Since then, the books have piled up. In the beginning, I read voraciously. Then, in the second trimester, thankful to be feeling a bit better and eager to think about anything other than pregnancy, I stopped.
But last week, I entered a new and, frankly, ridiculous, phase of pregnancy: insomnia. I was exhausted all day, but when night rolled around, my brain kicked into hyperdrive and wouldn't let me sleep.
I passed the hours each night watching "Orange is the New Black." I read the New Yorker cover to cover and found myself surprisingly riveted by a fascinating story about long-distance swimmer Diana Nyad. I listened to hours of VPR classical. And when I had nothing left to occupy me, I watched my belly contort as the baby squirmed and kicked with alarming new power.
Finally, I remembered I had baby books to read. Here's the rundown of my bedside titles. [jump]
What to Expect When You're Expecting by Heidi Murkoff and Sharon Mazel
All I really wanted to know in the beginning was what was happening inside me each week, and this book delivered: Small black face dots are becoming eyes! Hair follicles are forming! Her ovaries already contain 7 million eggs! I still love thumbing through to my current week to read about my baby's development.
The rest of the book, however, is a real downer. Three chapters in, the newly pregnant reader is confronted with all the horrible things that could go wrong. I stopped reading after the authors introduced the concept of Rh incompatibility — if my blood type doesn't match my baby's, my body might start attacking the fetus as an invader.
What I learned: The full range of potential pregnancy symptoms is insane. Excess saliva?! Bleeding gums?! Cravings to eat dirt?! "The mask of pregnancy"?! Thank god all I've experienced (so far) is nausea, heartburn, backaches, hip aches, zits, fatigue, insomnia...
Ina May's Guide to Childbirth by Ina May Gaskin
Ina May Gaskin is a rockstar midwife. Women I trust and admire recommended her books. This one, an updated version of her classic, Spiritual Midwifery, is chock-full of dramatic birth stories written by real women. Expect blood, poop, barf, long walks in the woods, hubby make-out sessions and rooms full of women mooing like cows. I was mesmerized reading about the capabilities of the human body and mind.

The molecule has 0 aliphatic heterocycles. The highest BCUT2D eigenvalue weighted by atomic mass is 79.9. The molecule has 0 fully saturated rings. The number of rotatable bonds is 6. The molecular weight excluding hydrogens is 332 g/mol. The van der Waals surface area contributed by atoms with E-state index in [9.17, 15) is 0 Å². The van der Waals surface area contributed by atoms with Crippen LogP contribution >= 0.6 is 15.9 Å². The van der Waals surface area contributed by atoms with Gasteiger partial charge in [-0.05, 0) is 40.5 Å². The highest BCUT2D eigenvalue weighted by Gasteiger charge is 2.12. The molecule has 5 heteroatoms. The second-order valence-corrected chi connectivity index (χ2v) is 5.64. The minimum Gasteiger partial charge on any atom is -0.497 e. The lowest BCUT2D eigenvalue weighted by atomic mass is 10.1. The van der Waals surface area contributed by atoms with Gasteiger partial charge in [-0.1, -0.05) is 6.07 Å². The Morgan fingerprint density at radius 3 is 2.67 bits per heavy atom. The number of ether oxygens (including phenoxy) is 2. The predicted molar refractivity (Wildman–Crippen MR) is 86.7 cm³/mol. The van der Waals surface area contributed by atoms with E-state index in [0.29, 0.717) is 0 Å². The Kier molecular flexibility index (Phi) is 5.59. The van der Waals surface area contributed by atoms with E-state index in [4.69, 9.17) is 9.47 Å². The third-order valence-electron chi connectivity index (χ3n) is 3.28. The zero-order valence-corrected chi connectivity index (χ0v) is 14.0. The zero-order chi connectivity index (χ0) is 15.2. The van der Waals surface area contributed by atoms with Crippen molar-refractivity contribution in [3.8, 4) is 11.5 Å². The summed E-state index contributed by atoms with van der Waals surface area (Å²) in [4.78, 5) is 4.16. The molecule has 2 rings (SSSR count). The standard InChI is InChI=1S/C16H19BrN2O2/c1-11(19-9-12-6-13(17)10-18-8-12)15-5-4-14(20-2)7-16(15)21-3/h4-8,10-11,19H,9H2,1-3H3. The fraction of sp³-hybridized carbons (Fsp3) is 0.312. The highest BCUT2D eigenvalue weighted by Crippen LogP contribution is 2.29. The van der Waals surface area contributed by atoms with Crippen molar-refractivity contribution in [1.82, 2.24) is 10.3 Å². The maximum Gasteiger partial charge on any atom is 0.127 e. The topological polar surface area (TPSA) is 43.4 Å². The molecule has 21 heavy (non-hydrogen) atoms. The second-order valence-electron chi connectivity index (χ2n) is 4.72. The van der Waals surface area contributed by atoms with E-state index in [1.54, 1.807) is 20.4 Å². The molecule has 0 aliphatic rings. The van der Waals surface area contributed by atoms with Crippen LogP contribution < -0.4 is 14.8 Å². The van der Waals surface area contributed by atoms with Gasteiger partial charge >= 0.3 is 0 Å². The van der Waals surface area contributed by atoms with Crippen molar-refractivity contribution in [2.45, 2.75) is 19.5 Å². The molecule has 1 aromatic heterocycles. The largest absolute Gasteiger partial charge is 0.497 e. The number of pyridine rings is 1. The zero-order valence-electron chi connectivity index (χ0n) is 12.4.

Still, just as What to Expect freaked me out about all that could go wrong with pregnancy, Ina May does some fear-mongering of her own. She makes hospitals sound like cold, threatening institutions pregnant women should avoid at all costs.
What I learned: Moo like a cow during labor; it'll open up all your sphincters. Don't be afraid to get on all fours. And if all else fails, ask your partner to "stimulate your nipples." Fun!
Bringing Up Bébé by Pamela Druckerman
I heard all the interviews with Pamela Druckerman when this book came out in 2012. I figured I should try to read at least one book about parenting — not just about childbirth — since that's what this whole pregnancy thing is all about. I'm still working my way through.
What I learned (so far): French babies start sleeping through the night at 2 or 3 months old, and French children don't throw temper tantrums.
Operating Instructions: A Journal of My Son's First Year by Anne Lamott
I picked this book up at the library after spotting it on a reading list in this entertaining blog post on The Billfold. The bloggers assessment: "Some very real shit in here, worth reading."
Lamott, a single mom at 35, writes candidly about the day-to-day challenges and joys of raising a child. I haven't been able to put the book down.
What I learned: Advice (especially of the parenting variety) is cheap. I feel better prepared for the arrival of this baby having read one woman's simple story about what it means to become a mother.
Have any other books to recommend?